Posts Tagged '#fortyacres'

The Top-100 College Football Teams of All-Time (allegedly)

One of The Beverage’s favorite sites, Football Outsiders, has now finished a month-long series listing the purported Top-100 College Football Teams of All-Time. If you aren’t familiar with Football Outsiders, the site is about math applied to football, and it is always good to provoke a thought or two. This Top-100 list is no exception. In order from 1-100 (installments of 20), you can read the whole list here, here, here, here and here and see what thoughts it provokes for you.

Sadly, Princeton and Rutgers did not make the list.

Here are my four observations:

First, this is obviously arbitrary, as acknowledged in the intro to the first installment with the disclaimer that “with just a tweak of the formula here and there, virtually any team that has finished in the Top 100 could have ended up in the Top 10.” So Vince Young’s 2005 Texas team could easily have been at the top, instead of at No. 92, presumably if the formula were tweaked to give slightly more weight to “Awesomeness.”

In actuality, the Football Outsiders formula uses total points scored for and against (the only quasi-fungible stats available across the decades) and strength of schedule derived from same. There is also apparently some math included to account for standard deviation in different eras, giving teams more credit for being dominant in an era of great parity.

The results are not perfect, but they are interesting. For my money the 2001 Miami team, which appears at No. 6 on this list, is for sure the best I’ve ever seen. This is the legendary squad of Clinton Portis, Frank Gore, Najeh Davenport, Willis McGahee, Andre Johnson, Jeremy Shockey, Bryant McKinnie, Ed Reed, Mike Rumph, Philip Buchanon, D.J. WIlliams, Sean Taylor, Antrel Rolle and Kellen Winslow, many of whom didn’t even play. In back-to-back games in November, the Hurricanes beat No. 14 Syracuse 59-0 and No. 12 Washington 65-7, then went on to beat Michael Vick in Blacksburg and Heisman-winner Eric Crouch in the championship game for good measure. Nothing else compares to that level of talent and domination.

Second, this is not just your typical list, but a mini college football history lesson. The author, Bill Connelly, has really done his work, and the five part series includes multi-paragraph entries for each team, describing forgotten personalities and big games of yore in new and interesting detail. As much as we love college football, its history is not as well known as that of, say, baseball, where the Ken Burns treatment has raised Joe DiMaggio and his ilk to secular gods. Most of us may know the recent past reasonably well (The Beverage’s mental archive begins with Craig James, Eric Dickerson and Doug Flutie) and have some sense of the not-too-distant history of our personal favorite teams, but this feature will offer something fun from the vault for almost anyone interested in college football, even ignoring the all-time ratings hook.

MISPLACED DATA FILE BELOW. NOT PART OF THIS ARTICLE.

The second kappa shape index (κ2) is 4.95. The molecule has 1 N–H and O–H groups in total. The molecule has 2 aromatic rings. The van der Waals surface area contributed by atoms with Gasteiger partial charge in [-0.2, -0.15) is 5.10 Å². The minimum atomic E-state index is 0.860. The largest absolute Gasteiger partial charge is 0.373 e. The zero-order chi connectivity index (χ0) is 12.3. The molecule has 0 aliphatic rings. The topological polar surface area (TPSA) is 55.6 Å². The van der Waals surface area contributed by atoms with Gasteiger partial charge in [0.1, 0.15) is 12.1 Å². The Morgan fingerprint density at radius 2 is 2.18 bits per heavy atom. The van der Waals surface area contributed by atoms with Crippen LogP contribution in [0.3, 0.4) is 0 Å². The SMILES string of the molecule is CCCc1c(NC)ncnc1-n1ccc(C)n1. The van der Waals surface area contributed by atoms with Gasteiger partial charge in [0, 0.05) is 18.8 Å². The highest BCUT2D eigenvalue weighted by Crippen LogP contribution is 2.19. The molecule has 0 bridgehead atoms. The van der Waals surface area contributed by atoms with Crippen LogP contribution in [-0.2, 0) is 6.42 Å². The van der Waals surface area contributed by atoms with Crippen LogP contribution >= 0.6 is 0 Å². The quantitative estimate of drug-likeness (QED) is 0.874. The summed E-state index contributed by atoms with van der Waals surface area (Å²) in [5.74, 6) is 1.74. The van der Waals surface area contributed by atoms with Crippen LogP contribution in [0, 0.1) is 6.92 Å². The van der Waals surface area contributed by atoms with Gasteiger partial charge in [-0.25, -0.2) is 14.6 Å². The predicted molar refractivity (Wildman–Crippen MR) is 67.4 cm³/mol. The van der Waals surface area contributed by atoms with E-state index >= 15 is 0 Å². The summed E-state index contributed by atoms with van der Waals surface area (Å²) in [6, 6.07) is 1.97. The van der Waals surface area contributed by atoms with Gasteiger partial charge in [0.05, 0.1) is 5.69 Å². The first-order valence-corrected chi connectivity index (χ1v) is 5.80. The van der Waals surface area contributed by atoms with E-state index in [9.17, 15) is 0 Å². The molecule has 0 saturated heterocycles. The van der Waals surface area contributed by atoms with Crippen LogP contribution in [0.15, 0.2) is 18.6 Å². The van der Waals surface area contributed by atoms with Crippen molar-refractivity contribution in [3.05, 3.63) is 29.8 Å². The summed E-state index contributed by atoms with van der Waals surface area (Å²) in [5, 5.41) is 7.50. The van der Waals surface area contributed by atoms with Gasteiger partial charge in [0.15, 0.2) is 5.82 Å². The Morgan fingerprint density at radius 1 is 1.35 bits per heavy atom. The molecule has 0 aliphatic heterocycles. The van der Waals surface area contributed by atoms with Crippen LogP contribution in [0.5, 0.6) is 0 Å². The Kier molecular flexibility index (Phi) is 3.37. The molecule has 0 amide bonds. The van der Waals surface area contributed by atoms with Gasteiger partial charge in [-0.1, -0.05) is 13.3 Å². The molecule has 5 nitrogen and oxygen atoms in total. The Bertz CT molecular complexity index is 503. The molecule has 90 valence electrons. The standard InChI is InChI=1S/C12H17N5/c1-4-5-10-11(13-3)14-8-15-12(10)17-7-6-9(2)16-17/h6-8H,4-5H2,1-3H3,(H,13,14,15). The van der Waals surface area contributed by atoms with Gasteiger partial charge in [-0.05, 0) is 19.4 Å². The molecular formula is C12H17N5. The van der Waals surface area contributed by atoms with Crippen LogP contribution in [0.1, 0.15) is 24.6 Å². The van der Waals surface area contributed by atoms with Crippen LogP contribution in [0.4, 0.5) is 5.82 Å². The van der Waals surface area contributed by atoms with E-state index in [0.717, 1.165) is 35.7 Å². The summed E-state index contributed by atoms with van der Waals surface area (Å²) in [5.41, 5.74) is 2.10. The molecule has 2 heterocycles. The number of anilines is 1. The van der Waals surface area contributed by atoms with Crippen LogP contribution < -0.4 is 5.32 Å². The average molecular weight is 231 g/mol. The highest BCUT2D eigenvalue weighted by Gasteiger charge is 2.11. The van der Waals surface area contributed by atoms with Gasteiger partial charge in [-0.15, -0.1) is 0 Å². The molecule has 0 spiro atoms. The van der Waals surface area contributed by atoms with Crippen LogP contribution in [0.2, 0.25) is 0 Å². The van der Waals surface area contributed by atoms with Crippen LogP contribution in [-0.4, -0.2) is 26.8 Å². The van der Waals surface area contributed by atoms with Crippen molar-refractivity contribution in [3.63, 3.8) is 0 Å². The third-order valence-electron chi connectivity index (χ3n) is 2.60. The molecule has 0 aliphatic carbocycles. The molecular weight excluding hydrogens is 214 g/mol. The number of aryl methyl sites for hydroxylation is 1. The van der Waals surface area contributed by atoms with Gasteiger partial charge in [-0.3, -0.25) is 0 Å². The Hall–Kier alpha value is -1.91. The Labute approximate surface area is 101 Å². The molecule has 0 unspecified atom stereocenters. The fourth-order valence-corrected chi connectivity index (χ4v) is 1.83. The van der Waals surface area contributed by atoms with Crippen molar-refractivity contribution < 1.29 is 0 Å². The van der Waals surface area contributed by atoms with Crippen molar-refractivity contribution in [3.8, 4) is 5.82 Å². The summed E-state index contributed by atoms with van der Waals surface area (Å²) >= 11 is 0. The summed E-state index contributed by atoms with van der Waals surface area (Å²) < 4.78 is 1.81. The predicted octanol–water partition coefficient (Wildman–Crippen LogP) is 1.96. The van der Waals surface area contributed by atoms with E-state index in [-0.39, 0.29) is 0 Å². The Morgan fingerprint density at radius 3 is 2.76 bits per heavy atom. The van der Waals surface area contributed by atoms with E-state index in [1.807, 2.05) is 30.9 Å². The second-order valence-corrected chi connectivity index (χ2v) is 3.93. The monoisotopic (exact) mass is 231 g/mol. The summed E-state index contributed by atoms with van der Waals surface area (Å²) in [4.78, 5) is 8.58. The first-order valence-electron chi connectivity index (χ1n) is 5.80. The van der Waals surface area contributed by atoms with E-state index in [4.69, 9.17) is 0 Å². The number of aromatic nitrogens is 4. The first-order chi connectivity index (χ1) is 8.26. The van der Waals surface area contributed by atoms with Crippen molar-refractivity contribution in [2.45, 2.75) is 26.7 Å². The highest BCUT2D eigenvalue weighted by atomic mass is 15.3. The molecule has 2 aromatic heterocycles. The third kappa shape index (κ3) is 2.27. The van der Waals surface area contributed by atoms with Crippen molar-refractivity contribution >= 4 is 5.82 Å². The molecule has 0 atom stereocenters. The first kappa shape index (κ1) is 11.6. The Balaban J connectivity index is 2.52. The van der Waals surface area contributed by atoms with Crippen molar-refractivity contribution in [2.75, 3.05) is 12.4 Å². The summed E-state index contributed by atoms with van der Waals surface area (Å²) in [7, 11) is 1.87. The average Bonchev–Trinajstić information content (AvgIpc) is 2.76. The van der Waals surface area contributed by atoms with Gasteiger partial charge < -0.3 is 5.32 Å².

When you view college football from this long-lens perspective, some things really jump out. At the risk of going all-Beano Cook on you, one of the things that jumps out is that the November 1946 game at Yankee Stadium between Notre Dame and Army (Nos. 10 and 11 on the list) is pretty close to obviously the coolest sporting event ever played. This game finished in a 0-0 tie, with the opposing defenses shutting down otherwise potent offenses featuring three eventual Heisman trophy winners (Mr. Inside and Mr. Outside of Army and the Irish’s Johnny Lujack). Remember that they were literally shutting each other down, as guys played both ways back then. Notre Dame quarterback Lujack actually made the tie-saving tackle of Doc Blanchard late in the game. Can you imagine the buzz in Yankee Stadium that day with a New York crowd that had just survived World War II and the Great Depression? This is absolutely my “if-I-could-go-back-in-a-time-machine-for-any-single-game” game. What’s yours?

Speaking of (national treasure) Beano Cook, the piece de resistance appears in the top-100 redux column, which features a 45 min. podcast interview with Beano himself breaking down the best teams of all-time (and becoming outraged when informed of the alleged No. 1 team of all-time). Which brings us to…